Tesla’s FSD algorithm, refined over the years, still holds a leading position in the industry. The company has progressively iterated its neural networks, such as its BEV+Transformer and Occupancy modules. These modules help the car make sense of its environment more accurately, particularly in scenarios with unfamiliar objects or low-visibility environments. Chinese auto manufacturers have actively studied FSD and its modules, underscoring the significance of Tesla’s early advantage.
Recent reports indicate that Tesla is tackling one of the final hurdles in developing FSD: vehicle control, the driving force behind how the car navigates in its environment. According to Musk, AI algorithms could reduce traditional control modules, comprising around 300,000 lines of C++ code, by two orders of magnitude.
Technological challenges in autonomous driving also revolve around the aspects of perception, prediction, planning, and control. According to Musk, FSD V12 will feature proprietary “end-to-end” architecture that integrates all of these into a single unified model.
Additionally, training of vehicle control algorithms has been progressing smoothly, with computational bottlenecks a temporary constraint. Tesla hopes to tackle this issue through its self-developed Dojo supercomputer which began operations in July earlier this year.
Efficient algorithm development relies on access to data. Tesla’s high sales volume and centralized autonomous driving software have allowed it to accumulate copious amounts of data compared to its competitors. Moreover, public data indicates that Tesla has already deployed FSD features to hundreds of thousands of vehicles, accumulating over 300 million miles in test mileage as of Q2 2023. Datasets of such scale dwarf that of the Chinese brands.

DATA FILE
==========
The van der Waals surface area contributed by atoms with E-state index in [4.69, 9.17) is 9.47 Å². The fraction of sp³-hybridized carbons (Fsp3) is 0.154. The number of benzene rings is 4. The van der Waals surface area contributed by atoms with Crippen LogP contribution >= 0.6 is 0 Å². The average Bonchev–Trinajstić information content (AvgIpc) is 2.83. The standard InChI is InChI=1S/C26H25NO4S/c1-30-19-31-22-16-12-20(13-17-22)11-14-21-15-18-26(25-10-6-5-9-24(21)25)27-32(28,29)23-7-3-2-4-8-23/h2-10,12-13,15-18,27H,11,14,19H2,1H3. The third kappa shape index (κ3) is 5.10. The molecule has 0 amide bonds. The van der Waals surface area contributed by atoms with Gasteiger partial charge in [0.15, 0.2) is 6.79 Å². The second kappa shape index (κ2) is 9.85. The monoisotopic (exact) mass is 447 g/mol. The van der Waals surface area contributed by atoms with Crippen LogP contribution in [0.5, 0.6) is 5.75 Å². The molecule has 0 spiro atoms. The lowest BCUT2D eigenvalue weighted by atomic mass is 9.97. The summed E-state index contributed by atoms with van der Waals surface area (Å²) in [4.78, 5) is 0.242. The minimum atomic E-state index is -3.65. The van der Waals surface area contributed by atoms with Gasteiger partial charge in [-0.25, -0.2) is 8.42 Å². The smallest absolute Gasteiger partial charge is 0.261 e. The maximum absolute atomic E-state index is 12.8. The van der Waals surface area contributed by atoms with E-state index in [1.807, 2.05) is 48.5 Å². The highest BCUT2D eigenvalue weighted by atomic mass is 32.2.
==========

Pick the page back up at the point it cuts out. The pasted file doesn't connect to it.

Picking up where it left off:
However, whether Tesla’s technology can withstand the challenges of the Chinese market remains a concern within the industry. Road conditions in China differ from that in the US, particularly in major cities like Beijing and Shanghai where traffic conditions are more complex to navigate.
According to Chinese industry experts, the successful introduction of FSD into China would require significant real-world validation and enough mileage to optimize the software’s performance for local road conditions. This extensive process would also require the mass collection of road data, a deep understanding of local traffic safety issues, and authorization from regulatory bodies. Applying for a long-term testing qualification itself could take months.
Talent acquisition, equipment procurement, testing, and research—all of these require significant time and investment. Despite Tesla’s technological advantage, the company might struggle to build a foothold in China, in the face of localization challenges. This may be the final window for Chinese automakers to catch up.
KrASIA Connection features translated and adapted content that was originally published by 36Kr. This article was written by Peng Suping for 36Kr.